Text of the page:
Date of Award

8-1996

Degree Name

Master of Arts

Department

Psychology

First Advisor

Dr. Jack Michael

Second Advisor

Dr. Alyce M. Dickinson

Third Advisor

Dr. Alan Poling

Access Setting

Masters Thesis-Campus Only

Abstract

Selection-based and topography-based learning systems are two systems that can be used to teach verbal behavior. With a selection-based system, the same topography is used for all verbal behavior. With a topography-based system, each behavior involves a different topography. Research about how these different systems influence learning is in a very early stage. Few studies have compared the effectiveness of one type of system to the other, and results are inconclusive.

Previous studies measured ease of acquisition in terms of trials to an accuracy criterion as the dependent variable. In the present study, with normal functioning adults as subjects, a fluency criterion (24 consecutive correct responses with individual net latencies not exceeding 1-sec) was imposed. The main dependent variable was trials to these criteria. Other dependent variables included separate measures of speed and accuracy, mean net latency for the first 24 consecutive correct trials, the fastest 24 consecutive trials, and the most consecutive correct trials meeting fluency criteria. Previous studies used between-group designs. In this study, a repeated acquisition procedure enabled the use of a within-group design for comparing the two types of verbal behavior in terms of fluency.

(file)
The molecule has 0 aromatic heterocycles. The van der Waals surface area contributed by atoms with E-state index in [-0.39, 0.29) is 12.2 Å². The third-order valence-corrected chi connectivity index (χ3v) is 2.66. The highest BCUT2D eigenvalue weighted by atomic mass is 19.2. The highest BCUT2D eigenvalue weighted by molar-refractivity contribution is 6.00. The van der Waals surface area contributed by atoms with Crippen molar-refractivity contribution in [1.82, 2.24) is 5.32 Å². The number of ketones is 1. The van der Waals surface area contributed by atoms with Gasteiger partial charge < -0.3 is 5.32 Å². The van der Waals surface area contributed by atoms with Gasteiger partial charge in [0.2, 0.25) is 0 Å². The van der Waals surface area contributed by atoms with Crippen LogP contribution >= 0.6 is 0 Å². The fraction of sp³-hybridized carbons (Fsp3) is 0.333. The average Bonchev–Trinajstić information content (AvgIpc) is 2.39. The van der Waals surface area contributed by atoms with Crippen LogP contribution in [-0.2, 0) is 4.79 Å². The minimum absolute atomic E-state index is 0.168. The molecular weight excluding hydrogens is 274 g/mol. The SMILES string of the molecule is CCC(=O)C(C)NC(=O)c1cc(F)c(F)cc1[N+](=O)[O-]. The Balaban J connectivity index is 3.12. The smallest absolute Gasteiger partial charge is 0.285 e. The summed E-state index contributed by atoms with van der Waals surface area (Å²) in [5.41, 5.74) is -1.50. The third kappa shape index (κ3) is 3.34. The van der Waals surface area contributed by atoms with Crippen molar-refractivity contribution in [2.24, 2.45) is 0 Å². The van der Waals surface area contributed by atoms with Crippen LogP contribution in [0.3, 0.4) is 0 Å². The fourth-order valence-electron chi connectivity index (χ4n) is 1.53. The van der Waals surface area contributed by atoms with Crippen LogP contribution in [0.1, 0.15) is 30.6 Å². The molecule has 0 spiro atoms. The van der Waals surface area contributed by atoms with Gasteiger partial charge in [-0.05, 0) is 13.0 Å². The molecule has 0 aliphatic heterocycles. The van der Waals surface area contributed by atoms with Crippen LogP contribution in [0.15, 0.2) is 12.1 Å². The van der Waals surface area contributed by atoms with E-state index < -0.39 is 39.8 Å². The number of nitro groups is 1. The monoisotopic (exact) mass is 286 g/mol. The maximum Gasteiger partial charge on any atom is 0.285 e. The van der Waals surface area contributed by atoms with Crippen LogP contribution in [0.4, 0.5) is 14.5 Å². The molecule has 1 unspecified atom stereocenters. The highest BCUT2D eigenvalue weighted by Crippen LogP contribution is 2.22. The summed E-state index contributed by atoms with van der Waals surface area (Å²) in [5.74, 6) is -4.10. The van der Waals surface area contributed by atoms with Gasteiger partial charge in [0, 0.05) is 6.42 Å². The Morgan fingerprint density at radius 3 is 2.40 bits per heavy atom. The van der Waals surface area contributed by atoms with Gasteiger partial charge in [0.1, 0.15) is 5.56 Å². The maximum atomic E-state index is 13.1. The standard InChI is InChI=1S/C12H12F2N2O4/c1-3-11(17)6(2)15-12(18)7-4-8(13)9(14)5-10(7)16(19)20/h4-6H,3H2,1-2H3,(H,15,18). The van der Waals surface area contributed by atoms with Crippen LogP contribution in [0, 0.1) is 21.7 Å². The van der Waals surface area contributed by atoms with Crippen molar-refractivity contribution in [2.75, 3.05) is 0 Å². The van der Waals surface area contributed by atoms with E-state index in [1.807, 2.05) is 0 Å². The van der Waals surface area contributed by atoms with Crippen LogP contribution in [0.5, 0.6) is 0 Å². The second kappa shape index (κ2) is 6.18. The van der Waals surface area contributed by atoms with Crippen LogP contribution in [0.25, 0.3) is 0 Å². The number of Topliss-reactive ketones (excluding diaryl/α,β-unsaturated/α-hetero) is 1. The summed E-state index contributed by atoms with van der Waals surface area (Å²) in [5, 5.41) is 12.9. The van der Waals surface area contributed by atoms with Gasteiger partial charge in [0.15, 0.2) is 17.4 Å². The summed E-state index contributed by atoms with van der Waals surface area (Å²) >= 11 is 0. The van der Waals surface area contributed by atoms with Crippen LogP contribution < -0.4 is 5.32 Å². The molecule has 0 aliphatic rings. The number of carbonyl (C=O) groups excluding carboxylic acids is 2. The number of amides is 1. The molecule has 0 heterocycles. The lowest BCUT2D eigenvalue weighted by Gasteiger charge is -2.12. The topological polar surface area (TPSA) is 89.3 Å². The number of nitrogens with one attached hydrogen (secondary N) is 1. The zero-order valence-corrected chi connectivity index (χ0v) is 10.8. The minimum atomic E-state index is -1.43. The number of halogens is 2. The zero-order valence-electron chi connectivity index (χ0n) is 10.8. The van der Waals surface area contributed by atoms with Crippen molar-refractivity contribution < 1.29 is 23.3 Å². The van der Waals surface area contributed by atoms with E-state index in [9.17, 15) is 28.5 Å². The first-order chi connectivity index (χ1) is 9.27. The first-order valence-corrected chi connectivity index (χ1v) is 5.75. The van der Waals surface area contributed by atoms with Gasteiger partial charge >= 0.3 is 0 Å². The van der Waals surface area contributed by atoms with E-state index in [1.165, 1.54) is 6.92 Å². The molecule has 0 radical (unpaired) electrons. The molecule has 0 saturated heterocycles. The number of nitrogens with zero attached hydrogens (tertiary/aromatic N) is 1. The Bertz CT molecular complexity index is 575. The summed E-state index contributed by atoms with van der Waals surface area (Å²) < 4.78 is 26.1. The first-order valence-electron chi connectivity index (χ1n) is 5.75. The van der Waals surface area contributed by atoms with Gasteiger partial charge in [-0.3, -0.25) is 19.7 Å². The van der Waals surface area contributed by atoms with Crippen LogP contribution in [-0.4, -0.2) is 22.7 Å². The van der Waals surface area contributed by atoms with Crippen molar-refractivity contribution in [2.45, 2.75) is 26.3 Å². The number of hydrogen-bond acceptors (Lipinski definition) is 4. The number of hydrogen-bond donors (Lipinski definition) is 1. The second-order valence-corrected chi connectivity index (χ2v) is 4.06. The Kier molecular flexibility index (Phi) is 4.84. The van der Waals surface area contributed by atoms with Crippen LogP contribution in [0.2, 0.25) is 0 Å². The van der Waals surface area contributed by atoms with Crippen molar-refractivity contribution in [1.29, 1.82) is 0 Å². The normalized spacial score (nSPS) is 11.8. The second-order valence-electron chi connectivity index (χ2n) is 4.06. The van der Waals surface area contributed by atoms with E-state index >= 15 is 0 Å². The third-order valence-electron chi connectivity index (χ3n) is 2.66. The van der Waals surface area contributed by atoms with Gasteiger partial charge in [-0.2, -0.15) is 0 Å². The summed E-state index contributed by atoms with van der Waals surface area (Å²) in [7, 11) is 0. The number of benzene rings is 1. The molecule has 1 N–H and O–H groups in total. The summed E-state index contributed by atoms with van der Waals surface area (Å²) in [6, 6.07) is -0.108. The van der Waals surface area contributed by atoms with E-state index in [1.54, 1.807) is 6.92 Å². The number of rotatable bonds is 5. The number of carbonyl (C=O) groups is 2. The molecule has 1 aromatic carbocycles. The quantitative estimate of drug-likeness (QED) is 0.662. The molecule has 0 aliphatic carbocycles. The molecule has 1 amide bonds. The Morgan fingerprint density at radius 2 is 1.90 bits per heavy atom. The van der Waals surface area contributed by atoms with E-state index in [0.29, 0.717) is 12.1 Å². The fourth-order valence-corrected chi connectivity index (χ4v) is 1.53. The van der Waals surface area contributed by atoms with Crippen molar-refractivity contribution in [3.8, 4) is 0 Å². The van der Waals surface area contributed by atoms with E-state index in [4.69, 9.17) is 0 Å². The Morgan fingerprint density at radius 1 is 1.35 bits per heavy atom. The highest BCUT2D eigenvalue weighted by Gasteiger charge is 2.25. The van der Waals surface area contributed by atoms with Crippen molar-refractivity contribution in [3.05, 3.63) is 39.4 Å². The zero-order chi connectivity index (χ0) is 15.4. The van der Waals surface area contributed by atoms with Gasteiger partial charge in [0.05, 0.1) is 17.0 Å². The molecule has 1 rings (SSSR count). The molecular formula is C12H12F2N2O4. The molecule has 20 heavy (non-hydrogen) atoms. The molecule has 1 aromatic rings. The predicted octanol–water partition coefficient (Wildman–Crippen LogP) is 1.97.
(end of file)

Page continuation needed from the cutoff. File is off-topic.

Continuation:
Results suggest that greater fluency may be attained with topography-based repertoires, such as signing or speaking, than with selection-based repertoires, such as pointing systems. The repeated acquisition procedure is established as a suitable means for comparing selection-based and topography-based systems.

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